Reasons Why Student Loans Get High and How Students Can Avoid Drowning of this Debt

Student Loans

Student loans get high and this is taking a toll on a lot of graduates. About 18% of the salary of most graduates go to their salary loan payment. Moreover, around 60% of these graduates see that they would be in this situation until they reach their 40s. This is the reason why many of them delay buying a house, a new car or even having a family. There are various reasons on why student loans are bigger now. Students who are going to college and are planning to apply for a student loan may learn from these, as well as find ways to prevent drowning of student debt. Here are some of the reasons why graduates a large percentage of their salary to student loans.

Education Cost Became Higher

Education Cost

In the 1940s, education was affordable for everyone because of the Bill of Rights that was passed. However, this was only until the 1970s. During this period, it was difficult to land a job and the prices, including the education cost, increased. Education cost didn’t decrease since then, but it continuously went up.

Salary Is Lower

While education cost continuously increased, this isn’t the same when it comes to salary. The average salary for employees in fact went down by about 2.2%. People who are just starting to work are on entry level salary and a large amount of it needs to be paid to their student loan.

Not All Graduates Are Financially Literate

Financial literacy is another concern. Many graduates are not completely clear about how student loan payments work. This is why many of them resort to delaying their student loan payment not realizing that their interest is ballooning. It’s too late when they realize that their loan got bigger because of not paying it on time.

If you are a college student or incoming college student who are planning to apply for a student loan, there are things that you could do to avoid drowning in student loan debt.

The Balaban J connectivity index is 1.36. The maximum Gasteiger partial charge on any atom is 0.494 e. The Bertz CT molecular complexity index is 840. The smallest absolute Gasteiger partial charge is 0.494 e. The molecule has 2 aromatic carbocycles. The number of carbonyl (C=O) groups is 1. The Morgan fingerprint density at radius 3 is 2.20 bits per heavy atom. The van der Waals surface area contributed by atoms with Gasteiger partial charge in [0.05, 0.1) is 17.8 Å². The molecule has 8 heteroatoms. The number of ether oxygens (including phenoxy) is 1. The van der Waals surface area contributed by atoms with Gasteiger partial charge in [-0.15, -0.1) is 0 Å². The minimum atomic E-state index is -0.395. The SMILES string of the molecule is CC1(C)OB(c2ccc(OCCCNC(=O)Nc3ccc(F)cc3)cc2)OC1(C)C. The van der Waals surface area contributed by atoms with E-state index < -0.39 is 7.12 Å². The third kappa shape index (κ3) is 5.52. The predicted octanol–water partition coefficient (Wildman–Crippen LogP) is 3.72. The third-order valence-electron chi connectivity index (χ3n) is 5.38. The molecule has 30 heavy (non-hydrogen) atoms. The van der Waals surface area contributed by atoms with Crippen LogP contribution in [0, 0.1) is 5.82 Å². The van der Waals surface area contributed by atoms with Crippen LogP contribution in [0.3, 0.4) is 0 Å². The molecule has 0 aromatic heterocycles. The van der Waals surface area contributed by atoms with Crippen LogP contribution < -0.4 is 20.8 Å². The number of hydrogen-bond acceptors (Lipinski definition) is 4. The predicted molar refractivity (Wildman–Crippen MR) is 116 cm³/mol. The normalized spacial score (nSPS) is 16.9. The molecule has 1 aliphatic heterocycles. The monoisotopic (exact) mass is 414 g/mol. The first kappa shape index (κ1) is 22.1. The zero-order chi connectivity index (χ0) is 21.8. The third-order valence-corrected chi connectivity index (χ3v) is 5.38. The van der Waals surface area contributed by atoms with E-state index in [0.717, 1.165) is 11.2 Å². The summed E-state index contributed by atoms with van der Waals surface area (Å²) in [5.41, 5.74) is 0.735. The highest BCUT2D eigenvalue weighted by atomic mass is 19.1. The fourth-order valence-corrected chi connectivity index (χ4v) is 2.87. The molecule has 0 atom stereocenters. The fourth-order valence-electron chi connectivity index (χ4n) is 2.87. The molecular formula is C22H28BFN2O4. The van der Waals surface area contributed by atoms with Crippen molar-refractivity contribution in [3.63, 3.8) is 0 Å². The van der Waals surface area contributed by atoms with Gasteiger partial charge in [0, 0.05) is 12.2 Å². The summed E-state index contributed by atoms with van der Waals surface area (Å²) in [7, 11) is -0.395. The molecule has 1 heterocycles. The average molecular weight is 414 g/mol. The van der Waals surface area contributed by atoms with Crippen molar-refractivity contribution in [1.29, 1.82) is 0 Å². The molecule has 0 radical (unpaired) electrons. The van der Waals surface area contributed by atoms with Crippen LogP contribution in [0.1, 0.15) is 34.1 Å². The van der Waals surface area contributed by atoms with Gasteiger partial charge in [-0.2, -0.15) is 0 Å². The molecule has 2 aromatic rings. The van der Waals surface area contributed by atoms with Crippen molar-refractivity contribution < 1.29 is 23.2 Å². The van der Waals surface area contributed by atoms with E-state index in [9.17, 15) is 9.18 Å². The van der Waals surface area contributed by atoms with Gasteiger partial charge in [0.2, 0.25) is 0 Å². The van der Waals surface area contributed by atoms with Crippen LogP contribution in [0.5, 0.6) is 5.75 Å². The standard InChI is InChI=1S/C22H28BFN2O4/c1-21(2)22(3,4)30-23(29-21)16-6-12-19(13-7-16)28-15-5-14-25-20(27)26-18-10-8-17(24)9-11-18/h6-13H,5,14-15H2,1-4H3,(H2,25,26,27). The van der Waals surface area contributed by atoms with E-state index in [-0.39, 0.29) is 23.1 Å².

Know the Terms of Your Loan

This is the first thing that you need to do. You must know the interest rate, how much you need to pay and when you would be paying. Make sure to let your lender know if there are any changes on your status that may affect your loan like if you dropped out of college or if you finish your course early.

Get to Know About How Much You’ll Earn When You Work

Have an idea on the average salary that your target career would earn you when you start working. This is to determine if this would be enough to provide for your needs and at the same time pay for your loans. If the loan is too high for your expected salary, you may want to reconsider your career, course and school that you would be getting in.

Borrow Only the Amount That You Need

Your student loan must only be used for the things that you need for school like tuition fee and books, so borrow only the amount that you would need for this. Your food, travel and other expenses should come from another source like a part time job.

Aside from these things, you should also make sure that you pay your loan on time to prevent it from getting higher because of the interest.

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Featured and 1st image courtesy of ddpavumba/

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